If you have any suggestions of sites that help you in your job search or career management, leave them in the comments or email me, tweet me, etc.

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Humanities ≠ Jobs… what?

September 2nd, 2010

When I was choosing my major I figured I should major in something that would help me land a job.

I was pretty short-sighted and didn’t quite understand what that meant but I figured there were some majors that either didn’t get jobs or that got very low-paying jobs.

I ultimately chose to get a degree in business with an emphasis in Computer Information Systems.  The only other alternative I seriously considered was an emphasis in accounting, but I had ZERO intention of going that route.

Armed with my BA in CIS I was ready to meet the professional world.  Of course, I had an education complex so I eventually got my MBA also, and was sure I was on the path to serious job security!!

I would look at other majors, namely humanities, and think “good luck, but seriously, didn’t you realize you were putting yourself at a disadvantage?”

Yes, short-sighted, I know.  I realize different, now, but back then that’s what I thought.

Okay, that’s a long intro for such a short point… I recently came across an awesome, amazing blog for humanities majors. This is written by Scott Sprenger, the Associate Dean at BYU, and is called Humanities+ (or, Humanities Plus).  Here’s the description on what the PLUS means:

Humanities+
To provide ideas and resources for bridging the traditional humanities major to the professional work world.

Which is different if you put the PLUS before Humanities, like this:

+Humanities
To provide students in business, social science, engineering, pre-law, etc., with reasons and strategies for enriching vocational training with skills provided by the Humanities.

Summing it up:

Whether it’s H+ or +H, the Humanities should play an important role in everybody’s education.

I LOVE that… very clever, very thoughtful. Beyond that, though, I’ve skimmed through a number of Scott’s posts and they are very high-value for a Humanities type.

Go check it out – and Scott, excellent job!

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What Do Recruiters Talk About At Conferences?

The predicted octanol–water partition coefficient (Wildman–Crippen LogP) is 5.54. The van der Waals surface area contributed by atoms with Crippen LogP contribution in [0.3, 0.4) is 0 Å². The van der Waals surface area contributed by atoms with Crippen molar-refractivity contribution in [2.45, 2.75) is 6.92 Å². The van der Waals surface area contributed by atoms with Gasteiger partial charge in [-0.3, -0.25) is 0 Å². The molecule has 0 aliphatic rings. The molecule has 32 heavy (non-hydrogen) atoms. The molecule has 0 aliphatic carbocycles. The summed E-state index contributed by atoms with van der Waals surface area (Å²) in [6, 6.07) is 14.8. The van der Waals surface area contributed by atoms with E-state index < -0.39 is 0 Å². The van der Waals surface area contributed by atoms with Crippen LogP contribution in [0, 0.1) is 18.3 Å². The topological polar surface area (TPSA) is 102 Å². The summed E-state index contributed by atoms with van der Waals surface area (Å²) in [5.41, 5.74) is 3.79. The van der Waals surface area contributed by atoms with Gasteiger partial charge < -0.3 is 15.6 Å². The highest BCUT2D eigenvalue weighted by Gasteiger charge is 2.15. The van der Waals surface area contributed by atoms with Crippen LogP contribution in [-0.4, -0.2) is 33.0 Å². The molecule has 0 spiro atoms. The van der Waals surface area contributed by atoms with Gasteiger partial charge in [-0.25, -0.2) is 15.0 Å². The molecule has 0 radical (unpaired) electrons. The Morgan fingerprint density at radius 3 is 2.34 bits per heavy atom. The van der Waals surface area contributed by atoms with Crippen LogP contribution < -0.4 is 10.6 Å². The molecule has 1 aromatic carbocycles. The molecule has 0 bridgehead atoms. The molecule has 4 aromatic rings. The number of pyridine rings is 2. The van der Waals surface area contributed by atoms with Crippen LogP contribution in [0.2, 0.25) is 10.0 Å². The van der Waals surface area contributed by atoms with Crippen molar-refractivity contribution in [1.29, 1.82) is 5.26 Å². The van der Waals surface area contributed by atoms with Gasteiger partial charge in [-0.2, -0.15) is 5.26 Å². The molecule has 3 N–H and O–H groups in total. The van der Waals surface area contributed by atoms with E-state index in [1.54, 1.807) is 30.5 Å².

September 1st, 2010

I think it’s intriguing to learn about what recruiters talk, and learn, about.  Understanding what they are paying money for and what they are trying to incorporate into their business can help you understand how to better position yourself, whether you are in an active or passive job search.

Here’s parts of an agenda (full agenda here) from a recruiter conference… do you see a consistent theme?  Browse through these and then I’ll make a conclusion at the end of the post:

Kristin Graham, VP Global Recruiting & Engagement, Expedia is going to talk about the new candidate… how the talent pool has changed since the recession.  This sounds really, really interesting.  She’ll talk about how to maintain credibility with different generations (including the high-tech high-touch candidates).

Stephen A. Lowisz, President and Chief Executive Officer of Qualigence will talk about a role the recruiter plays in helping the hiring manager realize what they want vs. what they can get. Interesting role I never really thought about.

Eric Winegardner, Vice President, Client Adoption, Monster.com and Marie Artim, Assistant VP of Recruiting, Enterprise Rent-A-Car will talk about the power of social media.

Shally Steckerl, EVP Arbita and Founder of JobMachine will talk about “key social media sourcing initiatives for 2010 and beyond.”

Rusty Rueff, Glassdoor.com Board Director will talk about the employment brand: Your employment brand is transparent! Yes, Really!” I hope he helps these people understand that when they treat candidates with disrespect that has a negative impact on the company.

Simon Conroy, CEO, Madgex will do a presentation called “Social Media Dreams and Digitally-enabled Fantasies.”

Traci Scovel, Sr. Program Manager, Genentech and Kasey Sixt, VP of Branding, CKR Interactive will give a presentation on getting started with social media by committing 15 minutes a day.

Gautam Godhwani, CEO and Co-Founder Simply Hired will talk about how to “prepare for the future of job search.” I bet he’ll talk a lot about Twitter and Facebook (it’s in the description).

Social Media is over 1/2 of the agenda!

This is what recruiters are scrambling to learn!

Where are you in your personal social media strategy?  Are you “there?”  Do you have a plan?  Will these recruiters FIND YOU?

When they find you, will they be impressed and think that perhaps you are the exact person they were looking for?

Or… is it all just crickets? (that is, you aren’t there, you don’t exist)

Whether you are in a serious job search now, planning for one in the next couple of years, wanting to get promotions at your work or have your own business, I think it is time to SERIOUSLY figure out what your social marketing strategy means.